Life in Level 1 feels good. The Australian rugby team is here in Christchurch. The Summer of Cricket schedule has been announced. Spring is in the air (aside from a wintry setback these past few days). But let’s not take Level 1 for granted—keep up the Contact Tracing app usage!
Last week the Hui Amorangi o Te Waipounamu lost a treasured friend and colleague, the Rev’d Wharekawa Kaa, whose funeral at Te Hepara Pai was on Saturday. I was unable to be present at the tangi and funeral but sent condolences on behalf of the Diocese to Pihopa Richard.
It was very good to preach and preside on Sunday morning at St Luke’s, South Brighton in the Parish of East Christchurch where the congregation is lively and gathering around their Vicar, Archdeacon Katrina Hill, as a loving church family as the recent death of Jeff Hill is mourned.
After a brief lunch in the sun at the Riverside Market (which heightened my anticipation of the Anglican Centre returning to the inner city next year), there was a well organised and joyful AAW Festival Eucharist at 2 pm. Many thanks to President Judith McKenzie and Chaplain Nicky Lee for organising the service, replete with a well-practised choir!
Last night it was a special privilege to preach at the Michaelmas Patronal Mass for St Michael’s and All Angels. On this occasion the well-practised SMAA choir was joined by a small orchestra and, fitting for celebrating the angels of God, we were indeed transported heavenwards by uplifting worship. The whole liturgy, presided over by Fr Chris Orczy, continued to the highest standard in the Anglo-Catholic traditions of the parish.
Dare I say that tomorrow, 1 October is the International Day of Older Persons? In some conversations I find, as you will, that very few people are willing to admit that they are an “Older Person”!
Speaking of 1 October, we are getting very close to the end of the voting season, 17 October, and last week I promised to say a few words about the Cannabis Law Reform referendum.
As I listen to Christian sisters and brothers, this seems to be a more difficult issue to determine re Yay or Nay than the End of Life Choice referendum. Given the widespread use of cannabis in our society, there is an element of “Prohibition” re a Nay vote (which means Yes to continuation of legal prohibition of cannabis). Prohibition, it is often said, does not work. A contrasting argument, of course, is that we do not seem to have any collective will to legalise use of P and other drugs and thus we appear comfortable with Prohibition of these also widely used drugs.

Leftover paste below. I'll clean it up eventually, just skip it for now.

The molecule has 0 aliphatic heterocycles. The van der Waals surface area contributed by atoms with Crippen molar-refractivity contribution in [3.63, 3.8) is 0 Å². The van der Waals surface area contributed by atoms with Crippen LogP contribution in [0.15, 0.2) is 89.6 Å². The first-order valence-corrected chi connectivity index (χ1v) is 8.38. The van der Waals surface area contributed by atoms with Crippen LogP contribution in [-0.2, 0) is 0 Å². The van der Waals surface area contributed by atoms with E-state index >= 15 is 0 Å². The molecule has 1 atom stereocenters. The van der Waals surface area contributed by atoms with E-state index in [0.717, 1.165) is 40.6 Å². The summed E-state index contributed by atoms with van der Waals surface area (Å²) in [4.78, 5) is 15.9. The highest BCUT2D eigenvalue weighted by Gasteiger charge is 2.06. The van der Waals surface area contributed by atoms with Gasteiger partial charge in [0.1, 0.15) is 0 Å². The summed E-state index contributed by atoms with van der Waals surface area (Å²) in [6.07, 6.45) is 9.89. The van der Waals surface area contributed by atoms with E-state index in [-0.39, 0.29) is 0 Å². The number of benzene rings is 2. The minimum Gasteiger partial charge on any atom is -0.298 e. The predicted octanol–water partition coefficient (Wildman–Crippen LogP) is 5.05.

A further complication in the debate over cannabis is the matter of whether “decriminalisation” would be okay and better for the common good of society than “legalisation.” However the former is not an option in the referendum before us. Finally, in respect of difficulty in determining how we might vote, it is often observed that if the law does not change, we will continue as a society to support a form of racism in which users of cannabis who are Māori are much more likely to end up with criminal charges than Pākehā.
Nevertheless, I think there is a case for voting against the proposed bill associated with this referendum question. It promises a highly regulated production and selling process which is at odds with how commerce actually works. That is, I cannot see how the bill will prevent a grey or black market in cannabis, and the latter, we know, will continue to be controlled by criminal gangs. I also oppose a change in the law re cannabis until such time as we offer a coherent “health” approach to all drugs and forms of smoking. It is simply incoherent for our parliament to preside on health grounds over increasing restrictions on tobacco smoking while entertaining the possibility of loosening restrictions on smoking cannabis. And, it is inconsistent to pick out one popular drug, cannabis and determine it will no longer be prohibited while maintaining prohibitions on other drugs such as P. I suggest voting No to this referendum question could focus the minds of our parliamentarians on a better way forward than the particular bill which is the subject of this referendum.
Finally, on this referendum question, let’s remember that our Christian identity is not defined by where we stand on cannabis law reform. It is defined by our belief that in Christ abundant life is to be found. The ultimate answer to questions of drugs and addictive behaviours is found through new life in Christ. Whether cannabis use is legal or not, there is an abundant life in Christ which cannabis does not offer. Our obligation as Christians is to proclaim the good news of life in Christ.
Ngā mihi nui,